7 Springs Farm
Owned by Rodney Petty, this farm opened about two years ago. Petty grows a variety of crops, including blueberries, which he sells for $3.50 a pint. Petty says he tries to make the gathering process a family affair, by offering something to drink to his customers, and allowing children to feed the baby goats or other animals on his farm so they can learn what goes into taking care of animals. Open 7 a.m.-8 p.m. daily. 588 Seven Springs Road, Wellington, 256-473-9191.
Bennett’s Blueberry Farm
The berries at Bennett’s won’t be ripe till the end of the month, but it looks to be a good crop. Check the website for updates. You can pick your own, or they’ll pick for you. The farm will be open at 7 a.m. Tuesday, Thursday and Saturday. 535 Ellie’s Lane, Anniston, 256-236-6410, www.bennettsblueberryfarm.com.
Bill & Faye Graham
Bill Graham says his blueberries should be ready for picking by June 18 or 19. He asks that customers bring their own containers for gathering, if possible. Graham charges $8 a gallon, and typically he is open from sun up to sun down daily. 3015 Alabama Highway 204, Jacksonville, 256-435-1125.
Jerry and Sheila Gilbert allow customers to pick berries for $7 a gallon. Sheila Gilbert estimated that berries should be ready for picking by June 20. They do provide buckets for picking, but ask that customers bring their own materials to carry the berries home. Open daily from sun up to sun down.1281 Dogwood Lane, Jacksonville, 256-435-4247.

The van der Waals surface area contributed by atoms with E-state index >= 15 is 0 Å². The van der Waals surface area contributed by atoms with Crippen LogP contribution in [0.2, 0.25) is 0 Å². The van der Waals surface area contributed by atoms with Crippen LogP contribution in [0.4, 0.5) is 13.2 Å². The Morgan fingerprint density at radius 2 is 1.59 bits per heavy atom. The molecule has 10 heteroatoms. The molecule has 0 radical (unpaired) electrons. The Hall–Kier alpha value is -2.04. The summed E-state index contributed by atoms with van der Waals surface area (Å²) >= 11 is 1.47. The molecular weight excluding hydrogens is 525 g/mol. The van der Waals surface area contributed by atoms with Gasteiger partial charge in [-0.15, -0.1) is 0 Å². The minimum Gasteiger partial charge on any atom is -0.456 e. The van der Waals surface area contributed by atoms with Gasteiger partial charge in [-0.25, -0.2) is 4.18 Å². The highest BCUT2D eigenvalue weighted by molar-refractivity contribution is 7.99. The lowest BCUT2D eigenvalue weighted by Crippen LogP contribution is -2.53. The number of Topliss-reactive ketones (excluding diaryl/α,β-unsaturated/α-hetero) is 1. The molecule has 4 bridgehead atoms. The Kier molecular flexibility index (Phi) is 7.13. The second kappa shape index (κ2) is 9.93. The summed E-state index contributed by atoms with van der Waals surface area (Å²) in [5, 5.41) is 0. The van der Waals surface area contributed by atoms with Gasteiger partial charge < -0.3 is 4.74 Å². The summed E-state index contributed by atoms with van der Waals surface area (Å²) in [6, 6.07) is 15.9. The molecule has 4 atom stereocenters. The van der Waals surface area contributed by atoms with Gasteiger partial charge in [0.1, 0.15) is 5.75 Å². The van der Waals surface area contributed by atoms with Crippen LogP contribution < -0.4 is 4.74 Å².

Craft Blueberry Farm
The farm, owned by Randall and Teresa Craft, will start selling blueberries June 19. The Crafts charge $6 a gallon if visitors pick their own blueberries or $14 a gallon if they want to buy them already picked. Teresa Craft said they provide buckets to pick with and put the berries into freezer bags after weighing them. The farm is open from 7 a.m.-6 p.m. Wednesday-Sunday. 4060 Eastaboga Road, Talladega, 256-362-7350, www.craftblueberryfarm.net.
Tips for picking
Teresa Craft, of Craft Blueberry Farm in Talladega, suggests pickers arrive early to beat the heat.
“There’s not a lot of air circulating in the rows on the blueberry farm,” she said. “It’s really hot.”
Another thing to keep in mind, Craft said, is that blueberries are unlike other fruits. They won’t continue to ripen after they’ve been picked. “It’s not like a green tomato that you can sit in front of the window and let it ripen,” she said. “You need to make sure you’re picking them ripe.”
The best way to tell if they are ripe is by tasting one. A light white dusting over the berries indicates they are ready to be picked, she said.
Don’t wash the blueberries before freezing them because it will make the skin quite tough, she added.
Craft advised pickers to wear sunscreen, bug spray and prepare however they would for spending extended amounts of time outdoors. She suggested customers wear a belt, so they can attach their buckets to their waists and pick with two hands.
“And bring a buddy to pick with,” she said. “It goes faster.”